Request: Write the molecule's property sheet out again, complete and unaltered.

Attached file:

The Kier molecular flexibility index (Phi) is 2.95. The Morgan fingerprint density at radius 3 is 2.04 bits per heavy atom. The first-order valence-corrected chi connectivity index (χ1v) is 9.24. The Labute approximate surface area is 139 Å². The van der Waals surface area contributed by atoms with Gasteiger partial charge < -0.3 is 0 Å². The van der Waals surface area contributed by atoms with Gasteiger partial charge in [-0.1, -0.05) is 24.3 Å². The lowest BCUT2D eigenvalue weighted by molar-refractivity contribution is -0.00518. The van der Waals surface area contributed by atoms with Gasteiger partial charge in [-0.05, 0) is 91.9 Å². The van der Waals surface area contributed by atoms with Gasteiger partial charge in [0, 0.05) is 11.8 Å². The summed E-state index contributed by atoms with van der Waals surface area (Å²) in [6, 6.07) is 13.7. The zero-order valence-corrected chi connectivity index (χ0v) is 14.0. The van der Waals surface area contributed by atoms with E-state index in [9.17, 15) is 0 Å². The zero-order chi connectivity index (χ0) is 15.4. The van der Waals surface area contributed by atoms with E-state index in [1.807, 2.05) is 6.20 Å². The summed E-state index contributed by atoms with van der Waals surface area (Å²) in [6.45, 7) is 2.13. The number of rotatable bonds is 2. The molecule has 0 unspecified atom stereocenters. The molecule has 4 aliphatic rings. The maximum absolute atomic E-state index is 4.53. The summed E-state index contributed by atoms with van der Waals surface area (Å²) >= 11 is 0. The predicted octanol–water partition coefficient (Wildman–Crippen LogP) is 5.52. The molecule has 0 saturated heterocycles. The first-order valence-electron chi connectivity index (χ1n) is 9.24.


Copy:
The Kier molecular flexibility index (Phi) is 2.95. The Morgan fingerprint density at radius 3 is 2.04 bits per heavy atom. The first-order valence-corrected chi connectivity index (χ1v) is 9.24. The Labute approximate surface area is 139 Å². The van der Waals surface area contributed by atoms with Gasteiger partial charge < -0.3 is 0 Å². The van der Waals surface area contributed by atoms with Gasteiger partial charge in [-0.1, -0.05) is 24.3 Å². The lowest BCUT2D eigenvalue weighted by molar-refractivity contribution is -0.00518. The van der Waals surface area contributed by atoms with Gasteiger partial charge in [-0.05, 0) is 91.9 Å². The van der Waals surface area contributed by atoms with Gasteiger partial charge in [0, 0.05) is 11.8 Å². The summed E-state index contributed by atoms with van der Waals surface area (Å²) in [6, 6.07) is 13.7. The zero-order valence-corrected chi connectivity index (χ0v) is 14.0. The van der Waals surface area contributed by atoms with E-state index in [9.17, 15) is 0 Å². The zero-order chi connectivity index (χ0) is 15.4. The van der Waals surface area contributed by atoms with E-state index in [1.807, 2.05) is 6.20 Å². The summed E-state index contributed by atoms with van der Waals surface area (Å²) in [6.45, 7) is 2.13. The number of rotatable bonds is 2. The molecule has 0 unspecified atom stereocenters. The molecule has 4 aliphatic rings. The maximum absolute atomic E-state index is 4.53. The summed E-state index contributed by atoms with van der Waals surface area (Å²) >= 11 is 0. The predicted octanol–water partition coefficient (Wildman–Crippen LogP) is 5.52. The molecule has 0 saturated heterocycles. The first-order valence-electron chi connectivity index (χ1n) is 9.24.